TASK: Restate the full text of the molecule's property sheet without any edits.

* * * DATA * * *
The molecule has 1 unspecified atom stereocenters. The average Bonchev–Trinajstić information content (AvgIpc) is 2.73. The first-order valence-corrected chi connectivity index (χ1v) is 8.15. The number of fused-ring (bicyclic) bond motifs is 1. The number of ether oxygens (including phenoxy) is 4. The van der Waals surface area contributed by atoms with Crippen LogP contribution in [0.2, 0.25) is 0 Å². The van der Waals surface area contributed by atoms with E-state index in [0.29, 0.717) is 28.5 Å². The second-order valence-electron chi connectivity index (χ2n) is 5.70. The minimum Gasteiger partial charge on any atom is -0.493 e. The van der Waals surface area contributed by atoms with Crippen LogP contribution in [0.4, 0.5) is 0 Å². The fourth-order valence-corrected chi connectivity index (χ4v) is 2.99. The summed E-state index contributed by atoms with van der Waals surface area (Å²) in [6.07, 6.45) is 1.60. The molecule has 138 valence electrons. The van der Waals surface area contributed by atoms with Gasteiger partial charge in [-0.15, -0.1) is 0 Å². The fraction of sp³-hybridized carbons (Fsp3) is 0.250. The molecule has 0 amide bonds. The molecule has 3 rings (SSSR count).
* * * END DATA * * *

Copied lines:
The molecule has 1 unspecified atom stereocenters. The average Bonchev–Trinajstić information content (AvgIpc) is 2.73. The first-order valence-corrected chi connectivity index (χ1v) is 8.15. The number of fused-ring (bicyclic) bond motifs is 1. The number of ether oxygens (including phenoxy) is 4. The van der Waals surface area contributed by atoms with Crippen LogP contribution in [0.2, 0.25) is 0 Å². The van der Waals surface area contributed by atoms with E-state index in [0.29, 0.717) is 28.5 Å². The second-order valence-electron chi connectivity index (χ2n) is 5.70. The minimum Gasteiger partial charge on any atom is -0.493 e. The van der Waals surface area contributed by atoms with Crippen LogP contribution in [0.4, 0.5) is 0 Å². The fourth-order valence-corrected chi connectivity index (χ4v) is 2.99. The summed E-state index contributed by atoms with van der Waals surface area (Å²) in [6.07, 6.45) is 1.60. The molecule has 138 valence electrons. The van der Waals surface area contributed by atoms with Gasteiger partial charge in [-0.15, -0.1) is 0 Å². The fraction of sp³-hybridized carbons (Fsp3) is 0.250. The molecule has 0 amide bonds. The molecule has 3 rings (SSSR count).